Wisconsin GOP Addressing ‘Zuckerbucks’ at Statewide Election Integrity Events: Party Director

Wisconsin GOP Addressing ‘Zuckerbucks’ at Statewide Election Integrity Events: Party Director
Claire Woodall-Vogg, executive director of the Milwaukee election commission, collects the count from absentee ballots from a voting machine in Milwaukee on Nov. 4, 2020. (Scott Olson/Getty Images)
Gary Bai

The Wisconsin Republican Party is trying to expose private entities' financial involvement in the U.S. democratic processes, according to the state's party director.

In an exclusive interview with The Epoch Times, Wisconsin Republican Party Executive Director Mark Jefferson said the party is trying to raise awareness of the influence of "Zuckerbucks" in Wisconsin's recent elections and restore voter confidence during its current nine-city election integrity roundtables with the public.

"We think conversations lead to more involvement, which is going to lead to more confidence in the system," Jefferson said, referring to the election integrity events, which have featured training and recruitment sessions for current and prospective poll workers.

"Right now, in addition to recruiting people to be poll observers and poll workers, we want people to know [about] some of the problems we've encountered in the past from the Zuckerbucks that we've had, especially in places like Racine and Green Bay, and really, in all the major cities in Wisconsin."


By "Zuckerbucks," Jefferson is referring to the donations from Facebook founder Mark Zuckerberg and his wife, Priscilla Chan, to election offices across the country that funded official government vote counts during the 2020 elections. The couple made $419.5 million in donations to nonprofits, $350 million of which went to the Safe Elections Project of the left-wing Center for Technology and Civic Life (CTCL).
The most recent investigation on the use of "Zuckerbucks" in election administration in Wisconsin was conducted by a former justice of the Wisconsin Supreme Court Michael Gableman, who found that more than 200 jurisdictions in Wisconsin received "Zuckerbucks" from CTCL during the 2020 election, totaling more than $9 million.

Gableman was heading the Office of the Special Counsel, which was created in 2021 by Wisconsin State Assembly Speaker Robin Vos, a Republican, to investigate allegations of election fraud during the 2020 presidential election.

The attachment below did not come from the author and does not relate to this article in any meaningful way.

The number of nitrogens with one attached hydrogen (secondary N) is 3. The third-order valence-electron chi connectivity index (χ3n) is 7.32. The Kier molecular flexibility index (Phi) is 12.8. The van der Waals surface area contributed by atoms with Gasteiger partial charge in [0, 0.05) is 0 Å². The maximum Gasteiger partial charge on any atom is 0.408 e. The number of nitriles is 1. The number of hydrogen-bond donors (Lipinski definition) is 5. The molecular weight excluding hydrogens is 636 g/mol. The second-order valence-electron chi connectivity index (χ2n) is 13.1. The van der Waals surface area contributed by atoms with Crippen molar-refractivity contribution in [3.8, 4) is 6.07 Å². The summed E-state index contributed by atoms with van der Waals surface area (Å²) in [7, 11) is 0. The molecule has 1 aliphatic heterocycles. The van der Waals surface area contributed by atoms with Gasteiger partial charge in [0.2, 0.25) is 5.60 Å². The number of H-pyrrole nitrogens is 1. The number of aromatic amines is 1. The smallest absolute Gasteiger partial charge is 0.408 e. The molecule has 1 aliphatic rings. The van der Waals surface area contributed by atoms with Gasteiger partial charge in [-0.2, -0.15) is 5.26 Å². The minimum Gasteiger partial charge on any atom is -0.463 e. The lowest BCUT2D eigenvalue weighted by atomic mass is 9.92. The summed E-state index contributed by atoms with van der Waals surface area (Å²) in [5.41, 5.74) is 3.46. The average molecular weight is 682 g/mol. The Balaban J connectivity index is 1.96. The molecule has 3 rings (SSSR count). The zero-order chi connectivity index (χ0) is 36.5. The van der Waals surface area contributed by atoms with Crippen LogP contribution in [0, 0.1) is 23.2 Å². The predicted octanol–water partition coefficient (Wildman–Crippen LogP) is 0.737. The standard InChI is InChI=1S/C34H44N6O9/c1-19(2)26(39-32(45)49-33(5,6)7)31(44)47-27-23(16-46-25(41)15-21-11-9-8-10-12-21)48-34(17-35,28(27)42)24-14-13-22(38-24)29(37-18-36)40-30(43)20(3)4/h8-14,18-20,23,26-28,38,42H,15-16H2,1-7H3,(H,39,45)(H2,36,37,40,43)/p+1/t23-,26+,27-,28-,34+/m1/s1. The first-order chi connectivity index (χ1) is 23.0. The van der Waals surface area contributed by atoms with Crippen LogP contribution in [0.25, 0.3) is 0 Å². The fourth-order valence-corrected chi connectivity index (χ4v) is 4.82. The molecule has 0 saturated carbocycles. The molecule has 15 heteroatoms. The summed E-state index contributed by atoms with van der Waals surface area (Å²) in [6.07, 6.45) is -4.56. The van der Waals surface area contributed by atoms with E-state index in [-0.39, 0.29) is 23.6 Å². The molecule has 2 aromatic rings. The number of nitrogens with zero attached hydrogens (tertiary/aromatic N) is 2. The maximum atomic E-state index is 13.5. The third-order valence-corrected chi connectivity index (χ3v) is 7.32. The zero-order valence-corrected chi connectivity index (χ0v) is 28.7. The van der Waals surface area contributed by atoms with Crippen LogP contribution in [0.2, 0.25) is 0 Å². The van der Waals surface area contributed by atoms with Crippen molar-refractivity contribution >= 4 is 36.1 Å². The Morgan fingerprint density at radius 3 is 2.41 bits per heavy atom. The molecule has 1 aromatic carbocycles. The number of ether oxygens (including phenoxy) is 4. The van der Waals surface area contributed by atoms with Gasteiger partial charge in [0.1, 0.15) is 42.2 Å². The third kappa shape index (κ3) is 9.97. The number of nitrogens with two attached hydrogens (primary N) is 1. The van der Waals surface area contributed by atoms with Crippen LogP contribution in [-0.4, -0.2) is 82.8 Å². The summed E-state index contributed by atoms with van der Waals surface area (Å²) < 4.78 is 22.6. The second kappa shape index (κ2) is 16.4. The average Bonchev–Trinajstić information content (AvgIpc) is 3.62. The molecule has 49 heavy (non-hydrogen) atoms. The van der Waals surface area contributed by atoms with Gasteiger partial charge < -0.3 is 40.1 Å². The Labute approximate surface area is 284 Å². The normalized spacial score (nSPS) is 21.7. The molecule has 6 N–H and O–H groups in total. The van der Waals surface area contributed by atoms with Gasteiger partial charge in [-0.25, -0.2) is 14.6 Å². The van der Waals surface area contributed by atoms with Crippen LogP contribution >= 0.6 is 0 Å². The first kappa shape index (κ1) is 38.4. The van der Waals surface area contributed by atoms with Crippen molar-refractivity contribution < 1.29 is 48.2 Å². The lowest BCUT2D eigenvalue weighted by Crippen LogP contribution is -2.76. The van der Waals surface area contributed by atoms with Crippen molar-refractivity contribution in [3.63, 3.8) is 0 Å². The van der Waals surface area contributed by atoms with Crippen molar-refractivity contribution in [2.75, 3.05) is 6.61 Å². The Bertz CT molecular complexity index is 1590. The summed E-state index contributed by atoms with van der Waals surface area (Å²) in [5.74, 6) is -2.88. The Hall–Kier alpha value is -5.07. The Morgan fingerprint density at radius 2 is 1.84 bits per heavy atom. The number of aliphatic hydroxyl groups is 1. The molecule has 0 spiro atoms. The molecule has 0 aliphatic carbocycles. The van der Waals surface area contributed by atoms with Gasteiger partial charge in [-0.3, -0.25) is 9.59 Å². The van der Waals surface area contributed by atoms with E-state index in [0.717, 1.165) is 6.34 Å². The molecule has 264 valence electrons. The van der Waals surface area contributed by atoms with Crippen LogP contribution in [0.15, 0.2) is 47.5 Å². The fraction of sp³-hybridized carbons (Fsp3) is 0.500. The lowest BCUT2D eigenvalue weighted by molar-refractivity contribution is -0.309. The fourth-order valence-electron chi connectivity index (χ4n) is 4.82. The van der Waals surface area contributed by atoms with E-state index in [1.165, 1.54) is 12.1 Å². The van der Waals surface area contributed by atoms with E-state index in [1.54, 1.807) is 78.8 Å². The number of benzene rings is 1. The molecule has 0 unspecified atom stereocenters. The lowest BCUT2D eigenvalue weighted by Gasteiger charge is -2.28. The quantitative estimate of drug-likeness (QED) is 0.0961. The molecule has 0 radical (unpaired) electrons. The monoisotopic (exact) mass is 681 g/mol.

An adviser that CTCL sent to Green Bay, Michael Spitzer-Rubenstein, allegedly allowed unqualified individuals to help administer the 2020 election and offered assistance with "curing ballots," according to local clerk Kris Teske, The Wall Street Journal reported.

Another adviser that CTCL made available to Green Bay was from the left-leaning think tank Brennan Center for Justice, which states that it supports "Democratic legal and election causes," according to The Journal.

Jefferson said many on the left were "upset about billionaires putting money" in election campaigns before the 2020 election cycle.

But that attitude is very different from how they approached the election in 2020.

"Now, all of a sudden, they're just fine with billionaires putting money into our election administration and actually helping finance the counting of the votes," he said. "So that's what we're trying to bring light ... to that issue, and push for legislative changes and pass bills to prohibit it."

'Sloppy Process'

Jefferson said the security of the 2020 election was subject to concern because of "exacerbated" irregularities caused by record early voting numbers and chaos surrounding election administration.

"In presidential elections, give or take, we'll have 25 percent of the electorate voting before Election Day. And this last time, we were well over 50 percent. And so that jumped in one cycle, which in itself makes a difficult problem. But then, when rules aren't being followed on top of it, you have a very, very sloppy process," he said. "It was a process that a lot of people did not trust, and I think for good reason."

According to special counsel Gableman's report, the Wisconsin Elections Commission (WEC) violated numerous laws during the 2020 election, including by issuing directives that allegedly ordered local election officials to disregard state statutes that regulate absentee voting.

The report also alleges that the WEC violated the law by facilitating mentally incompetent nursing home residents, noncitizens, and ineligible felons to vote.

WEC Administrator Meagan Wolfe said in a statement, “The integrity of the November 2020 election, and of the WEC, has been shown time, and time again, through court cases and previous investigations.”

Gableman's investigation is currently on pause amid several legal battles.
In their efforts to improve election integrity, Jefferson said Republicans in the Wisconsin legislature have been trying to pass legislation, such as a measure banning the use of private funds in election administration. However, the proposals were ultimately vetoed by Wisconsin Gov. Tony Evers, a Democrat.

So Republican-dominated counties have now taken up the issue to hold their own referendums on whether to ban "Zuckerbucks." So far, Walworth County has successfully passed the ban.

Jefferson said the 2022 Wisconsin Republican platform, which the party plans to release in the next few days, will feature Republican themes similar to its 2020 platform. He said the resolutions accompanying the platform would dive deeper into the issues of the day, of which election integrity is at top of the list.

Matthew Vadum and Steven Kovac contributed to this report.
UPDATE: This article has been updated to include detail on the Office of the Special Counsel.